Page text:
Cyborgs

“You got your robotic exoskeleton on my human brain!” “You got your human brain in my robotic exoskeleton!” Like the peanut butter cups of yore, cyborgs have always had a little bit of that best-of-both-worlds quality. They think and feel like we humans do. Their emotions are genuine. Yet they also have the ability to act on those emotions with their crude and powerful robot strength, making it all the more necessary that a cyborg’s human parts are in tip-top psychological shape. It’s here where the root of the cyborg lies — the inclusion of machine parts, which are neither good nor bad and act without motive, strengthens our human characteristics beyond the realm of human potential. A courageous character, upon becoming a cyborg, becomes an unstoppable superhero; a lawful one becomes a pillar of robo-justice; an unpleasant one becomes our worst nightmare. And in honor of one of cinema’s most famous cyborgs, a certain robot cop who’s getting a gritty new remake this weekend, let’s take a look at how cinematic cyborgs first came to be.

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Gary Oldman Fifth Element

If you think about it, the Robocop remake actually has a lot going for it. Other than the baggage of being a remake. Director Jose Padilha has a successful action franchise in Elite Squad under his belt; co-writer James Vanderbilt wrote The Rundown, Zodiac and The Losers. co-writer Nick Schenk wrote Gran Torino; star Joel Kinnaman was fantastic in Snabba Cash/Easy Money and The Girl With the Dragon Tattoo. It’s got some great names involved. Rising talent. But, you know, who needs a remake of Robocop? According to The Hollywood Reporter, an actor just made it even more interesting. Gary Oldman is joining the movie as the scientist who wrestles with his own sense of ethics when he finds himself in the middle of a big corporation’s needs and a former human’s humanity. There’s no denying the gravitas and intensity that Oldman brings to the project. It was already interesting, but it just got interesting.

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Why Watch? The future was three years ago, and this short film can prove it. As a promotional tool for the video game Deus Ex: Human Revolution, director Rob Spence (who goes by the name Eyeborg after a shooting accident left his eye replaced by a camera) decided to find out where technology stands today in relation to the science fiction of the game by meeting with some real-life cyborgs and the scientists behind the tech. This slick documentary, clocking in at a brisk 12 minutes, will astonish. What does it cost? Just 12 minutes of your time. Check out Deus Ex: The Eyeborg Documentary for yourself:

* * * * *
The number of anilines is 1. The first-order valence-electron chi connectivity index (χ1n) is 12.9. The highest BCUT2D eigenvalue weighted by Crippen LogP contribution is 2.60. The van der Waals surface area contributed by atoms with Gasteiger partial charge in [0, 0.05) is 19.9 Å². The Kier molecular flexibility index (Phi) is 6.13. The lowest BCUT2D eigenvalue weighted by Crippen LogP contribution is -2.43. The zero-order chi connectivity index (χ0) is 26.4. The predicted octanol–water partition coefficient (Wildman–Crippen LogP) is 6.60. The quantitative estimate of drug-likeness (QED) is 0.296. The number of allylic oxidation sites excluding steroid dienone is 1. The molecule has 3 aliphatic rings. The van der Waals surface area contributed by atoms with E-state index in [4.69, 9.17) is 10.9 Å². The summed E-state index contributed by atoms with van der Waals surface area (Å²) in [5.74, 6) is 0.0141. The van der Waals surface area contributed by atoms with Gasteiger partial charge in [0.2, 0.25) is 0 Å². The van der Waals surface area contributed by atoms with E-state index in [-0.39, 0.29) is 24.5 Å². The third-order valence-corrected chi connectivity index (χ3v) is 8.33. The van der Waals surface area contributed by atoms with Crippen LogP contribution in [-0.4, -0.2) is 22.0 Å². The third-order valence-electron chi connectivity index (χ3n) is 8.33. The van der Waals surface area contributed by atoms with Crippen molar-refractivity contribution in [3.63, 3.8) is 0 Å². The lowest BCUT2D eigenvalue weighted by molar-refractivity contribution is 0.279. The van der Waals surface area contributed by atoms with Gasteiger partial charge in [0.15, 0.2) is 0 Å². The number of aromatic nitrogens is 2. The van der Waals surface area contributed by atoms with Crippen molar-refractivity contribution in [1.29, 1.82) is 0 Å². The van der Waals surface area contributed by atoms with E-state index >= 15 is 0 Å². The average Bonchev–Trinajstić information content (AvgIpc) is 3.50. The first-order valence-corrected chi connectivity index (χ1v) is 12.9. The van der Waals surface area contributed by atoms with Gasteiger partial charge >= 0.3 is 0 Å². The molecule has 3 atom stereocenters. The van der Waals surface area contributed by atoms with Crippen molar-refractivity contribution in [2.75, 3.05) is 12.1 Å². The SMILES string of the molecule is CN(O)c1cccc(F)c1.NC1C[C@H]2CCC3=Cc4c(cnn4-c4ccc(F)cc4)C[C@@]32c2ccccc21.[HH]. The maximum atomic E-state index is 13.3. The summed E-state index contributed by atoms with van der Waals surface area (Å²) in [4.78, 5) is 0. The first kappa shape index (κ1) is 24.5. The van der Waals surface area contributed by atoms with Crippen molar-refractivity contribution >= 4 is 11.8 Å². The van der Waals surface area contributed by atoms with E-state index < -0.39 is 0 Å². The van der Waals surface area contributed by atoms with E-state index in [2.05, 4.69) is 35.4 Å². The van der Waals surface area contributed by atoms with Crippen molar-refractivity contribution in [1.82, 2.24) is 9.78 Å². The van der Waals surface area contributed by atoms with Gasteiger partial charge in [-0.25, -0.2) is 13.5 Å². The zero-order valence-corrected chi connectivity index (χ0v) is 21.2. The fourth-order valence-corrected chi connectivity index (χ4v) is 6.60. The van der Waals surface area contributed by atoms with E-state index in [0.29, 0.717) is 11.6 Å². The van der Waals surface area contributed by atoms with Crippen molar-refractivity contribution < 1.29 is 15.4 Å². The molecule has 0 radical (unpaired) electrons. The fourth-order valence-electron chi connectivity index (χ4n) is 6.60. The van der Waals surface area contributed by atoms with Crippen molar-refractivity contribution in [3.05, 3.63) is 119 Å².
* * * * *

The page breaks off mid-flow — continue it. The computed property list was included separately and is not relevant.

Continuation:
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Because we’re all too broke to go to the theater or afford gold-plated rental services, FSR is offering free movies every Monday for the month of September. If this title doesn’t strike your fancy, head to Crackle.com to see what else they have for your viewing pleasure. The selection is great, and even better – the price is right. What do you need to get you excited about Krull? Cyborgs? Giant spaceships? Foretold, galaxy-ruling children? Liam Neeson playing a convict and inexplicably being in this movie at all? The answer should be an enthusiastic, “Why not! There’s nothing else to do.” Jokes aside, Krull is a ridiculous, fun, and ridiculously fun movie that almost needs to be seen to be believed. If you love it, you know you want to see it again. If you haven’t seen it, you owe it to yourself to stop reading my ramblings and go watch it.

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